But I need to dismantle it a little. I take camera in hand and as all who love visual arts, focus on separate tableaus with their telltale clues, delights. Eye/mind/soul zero in on minute parts, look into shadows. Seek one cloud’s shape within greater configurations. Each piece is cohesive in its specificity, sometimes even more so than the extended view. They all have value; I am drawn in by a propulsive curiosity. I want to see well the exterior but also find an interior liveliness that is like a secret. It’s a treasure hunt for mind and senses. Any moment can harbor possibility and that is the real magnet that draws me. I can define an object before me , but what does it mean? How did/does it function in space and time? What matters or mattered about it within a garden, in a room, a life?

This is what attracts me in daily living: about everything. Put another way, what exists in this present can well hold my attention, but what has captivating potential–and everything does–is a series of magic doors I seek to open. If a glimpse offers a story, even a tiny one, I have been granted access to a journey that leads to challenges, a certain enchantment and most often, fulfillment. I can’t really lose. All of life is a story within another story within another, like Russian nesting dolls or better yet, a puzzle that is partially solved while added to over time.

I used to pretend being a reporter when I was a kid. I sat at a child-sized roll top desk with cubbyholes, took notes of various household and neighborhood goings on, filed them away in their slots and  folders. Diaries to detail more thoughts and experiences were required. I wrote and produced plays with neighborhood buddies and tried in vain to charge admission. We attempted full make up and ragtag costumes and hung a sheet for a curtain. We had decent turnouts. And then there would be a brief song on the radio which evoked extemporaneous movements–lo, a dance unleashing its tale. There was always something to hear, see, smell, taste, touch–and to read! and a cohort to do things with!– that jogged an expressive impulse. Take the navy, wide brimmed hat with sheer white and pink flowers at the ribbon my mother made with her own hands. It settled onto her silvery hair. It had presence all its own as she wore it; it did things with her. Another story idea.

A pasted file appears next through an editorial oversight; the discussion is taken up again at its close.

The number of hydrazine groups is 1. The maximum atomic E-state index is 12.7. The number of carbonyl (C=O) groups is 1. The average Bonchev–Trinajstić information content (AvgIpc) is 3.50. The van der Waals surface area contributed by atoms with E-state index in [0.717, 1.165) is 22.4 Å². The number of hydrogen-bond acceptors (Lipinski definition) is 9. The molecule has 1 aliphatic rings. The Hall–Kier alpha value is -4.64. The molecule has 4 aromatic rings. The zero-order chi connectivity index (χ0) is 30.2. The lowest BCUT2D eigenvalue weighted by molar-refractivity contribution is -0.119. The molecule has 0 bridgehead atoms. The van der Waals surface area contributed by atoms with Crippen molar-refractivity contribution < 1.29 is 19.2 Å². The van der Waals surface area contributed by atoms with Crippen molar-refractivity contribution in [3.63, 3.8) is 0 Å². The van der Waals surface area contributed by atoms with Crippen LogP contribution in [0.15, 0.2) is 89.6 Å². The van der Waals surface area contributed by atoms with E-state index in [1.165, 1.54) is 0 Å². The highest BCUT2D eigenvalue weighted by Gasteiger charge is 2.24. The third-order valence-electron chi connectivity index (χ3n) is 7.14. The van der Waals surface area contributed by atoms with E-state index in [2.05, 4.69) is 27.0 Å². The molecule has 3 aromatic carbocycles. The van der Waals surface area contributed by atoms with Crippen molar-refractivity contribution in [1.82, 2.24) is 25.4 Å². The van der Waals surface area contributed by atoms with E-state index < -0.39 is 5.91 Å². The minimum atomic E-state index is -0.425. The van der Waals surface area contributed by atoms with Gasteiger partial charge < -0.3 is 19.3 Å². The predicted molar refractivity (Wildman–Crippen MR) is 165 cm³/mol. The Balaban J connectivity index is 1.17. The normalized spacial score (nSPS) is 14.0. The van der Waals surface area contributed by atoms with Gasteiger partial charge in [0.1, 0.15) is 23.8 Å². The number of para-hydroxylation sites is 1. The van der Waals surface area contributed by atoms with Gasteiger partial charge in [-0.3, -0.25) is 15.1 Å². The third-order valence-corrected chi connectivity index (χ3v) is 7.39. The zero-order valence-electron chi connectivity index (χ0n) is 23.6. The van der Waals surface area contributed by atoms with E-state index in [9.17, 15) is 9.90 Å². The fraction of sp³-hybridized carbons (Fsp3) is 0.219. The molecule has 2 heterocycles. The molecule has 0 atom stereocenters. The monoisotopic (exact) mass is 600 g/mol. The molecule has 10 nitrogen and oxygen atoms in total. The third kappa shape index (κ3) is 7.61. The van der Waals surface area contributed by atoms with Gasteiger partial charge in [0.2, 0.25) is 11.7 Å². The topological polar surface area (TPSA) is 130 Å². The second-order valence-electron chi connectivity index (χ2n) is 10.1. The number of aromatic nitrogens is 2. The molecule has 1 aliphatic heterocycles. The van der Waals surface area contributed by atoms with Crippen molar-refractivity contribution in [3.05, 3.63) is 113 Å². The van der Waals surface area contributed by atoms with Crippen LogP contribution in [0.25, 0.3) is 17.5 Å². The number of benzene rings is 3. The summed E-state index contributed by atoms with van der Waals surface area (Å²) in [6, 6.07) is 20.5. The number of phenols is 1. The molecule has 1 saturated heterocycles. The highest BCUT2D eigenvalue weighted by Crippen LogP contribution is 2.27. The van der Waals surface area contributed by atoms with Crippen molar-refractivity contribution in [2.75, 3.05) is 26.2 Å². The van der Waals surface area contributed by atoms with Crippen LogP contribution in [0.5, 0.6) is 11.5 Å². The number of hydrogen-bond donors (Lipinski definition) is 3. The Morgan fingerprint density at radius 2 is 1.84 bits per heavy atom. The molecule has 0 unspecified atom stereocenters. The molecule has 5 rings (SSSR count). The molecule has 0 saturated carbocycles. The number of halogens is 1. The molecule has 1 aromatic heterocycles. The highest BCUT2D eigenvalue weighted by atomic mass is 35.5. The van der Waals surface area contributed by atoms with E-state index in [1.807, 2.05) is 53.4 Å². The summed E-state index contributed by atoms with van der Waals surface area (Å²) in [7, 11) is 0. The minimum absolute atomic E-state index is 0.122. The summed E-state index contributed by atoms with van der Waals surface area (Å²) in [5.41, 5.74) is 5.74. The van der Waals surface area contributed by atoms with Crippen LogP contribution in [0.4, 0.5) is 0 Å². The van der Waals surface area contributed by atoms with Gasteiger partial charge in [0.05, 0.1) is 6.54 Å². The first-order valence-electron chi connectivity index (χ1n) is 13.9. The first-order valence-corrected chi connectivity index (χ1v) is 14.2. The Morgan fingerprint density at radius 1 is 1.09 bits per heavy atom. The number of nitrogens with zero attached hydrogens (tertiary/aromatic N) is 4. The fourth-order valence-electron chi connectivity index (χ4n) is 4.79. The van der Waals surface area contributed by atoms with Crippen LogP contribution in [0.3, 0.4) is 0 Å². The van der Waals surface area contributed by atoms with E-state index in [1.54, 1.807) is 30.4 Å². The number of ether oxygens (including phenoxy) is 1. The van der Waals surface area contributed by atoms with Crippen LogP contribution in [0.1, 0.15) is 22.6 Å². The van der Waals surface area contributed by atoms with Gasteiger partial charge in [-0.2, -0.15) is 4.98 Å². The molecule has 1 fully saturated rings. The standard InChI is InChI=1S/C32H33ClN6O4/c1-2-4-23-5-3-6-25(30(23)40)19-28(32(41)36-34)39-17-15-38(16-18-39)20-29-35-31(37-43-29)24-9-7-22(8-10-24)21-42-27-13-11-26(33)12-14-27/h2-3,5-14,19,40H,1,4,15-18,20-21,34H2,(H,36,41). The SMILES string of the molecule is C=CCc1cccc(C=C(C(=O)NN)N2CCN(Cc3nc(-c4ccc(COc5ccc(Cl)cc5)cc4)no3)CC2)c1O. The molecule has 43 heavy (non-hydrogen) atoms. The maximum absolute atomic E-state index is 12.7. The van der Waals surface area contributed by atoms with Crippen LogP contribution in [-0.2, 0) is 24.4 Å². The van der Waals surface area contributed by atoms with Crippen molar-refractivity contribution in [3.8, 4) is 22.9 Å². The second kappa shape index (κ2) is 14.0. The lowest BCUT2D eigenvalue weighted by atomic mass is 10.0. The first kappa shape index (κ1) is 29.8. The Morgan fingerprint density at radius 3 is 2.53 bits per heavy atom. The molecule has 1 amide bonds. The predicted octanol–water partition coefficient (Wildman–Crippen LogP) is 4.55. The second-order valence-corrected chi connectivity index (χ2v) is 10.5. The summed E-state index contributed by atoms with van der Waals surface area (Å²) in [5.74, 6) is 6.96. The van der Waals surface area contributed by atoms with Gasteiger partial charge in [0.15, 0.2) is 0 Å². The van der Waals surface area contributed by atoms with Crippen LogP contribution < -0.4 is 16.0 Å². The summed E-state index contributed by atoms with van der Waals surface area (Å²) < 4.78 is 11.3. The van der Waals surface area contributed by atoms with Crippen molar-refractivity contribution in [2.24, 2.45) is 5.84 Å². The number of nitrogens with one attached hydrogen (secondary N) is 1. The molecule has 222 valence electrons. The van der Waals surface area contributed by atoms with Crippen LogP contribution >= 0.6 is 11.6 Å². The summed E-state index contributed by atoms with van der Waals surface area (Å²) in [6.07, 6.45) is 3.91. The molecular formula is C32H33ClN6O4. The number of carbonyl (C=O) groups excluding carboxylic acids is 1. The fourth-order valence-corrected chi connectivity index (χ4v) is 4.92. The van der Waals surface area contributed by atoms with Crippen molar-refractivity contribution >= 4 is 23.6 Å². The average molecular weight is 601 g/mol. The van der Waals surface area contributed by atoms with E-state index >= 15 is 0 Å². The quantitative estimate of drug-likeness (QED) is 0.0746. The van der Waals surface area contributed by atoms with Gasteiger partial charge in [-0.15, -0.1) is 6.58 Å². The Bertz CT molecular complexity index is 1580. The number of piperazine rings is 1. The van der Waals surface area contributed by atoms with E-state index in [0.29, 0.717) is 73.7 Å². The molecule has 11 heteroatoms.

Let’s take dolls as inspiration. Owning some of the first Barbie dolls was a blast.  I became stage manager and director of their adventures. I’d get the big square floor pillow–brown corduroy–and then cover a matchbox with a handkerchief for a couch or bed, bring in rocks, twigs and grass for a yard, sneak my mother’s fancy scarves to create exotic wardrobes and floor covering. The finishing touches were always changing but each mattered in that moment.  (I know, it’s not PC these days to say I enjoyed playing with Barbie and gang. She did not do dishes and Ken did not mow lawns. It’d now likely be demoted to mere play therapy as well, sadly.) Barbie et al and I got all sorts of events going; those dolls unlocked ideas and enlarged experiences like crazy. They led lives with fine sensibilities but had a talent for spontaneous fun. Or I should say it seemed they did but I was the supposed director.

It took very little to have a good time. From seemingly nothing could come anything at all. A sunny spot by or even under the scarred baby grand piano was a world to be reckoned with, mine to develop and claim. A starry night and a blanket. A cozy camp out within evergreens.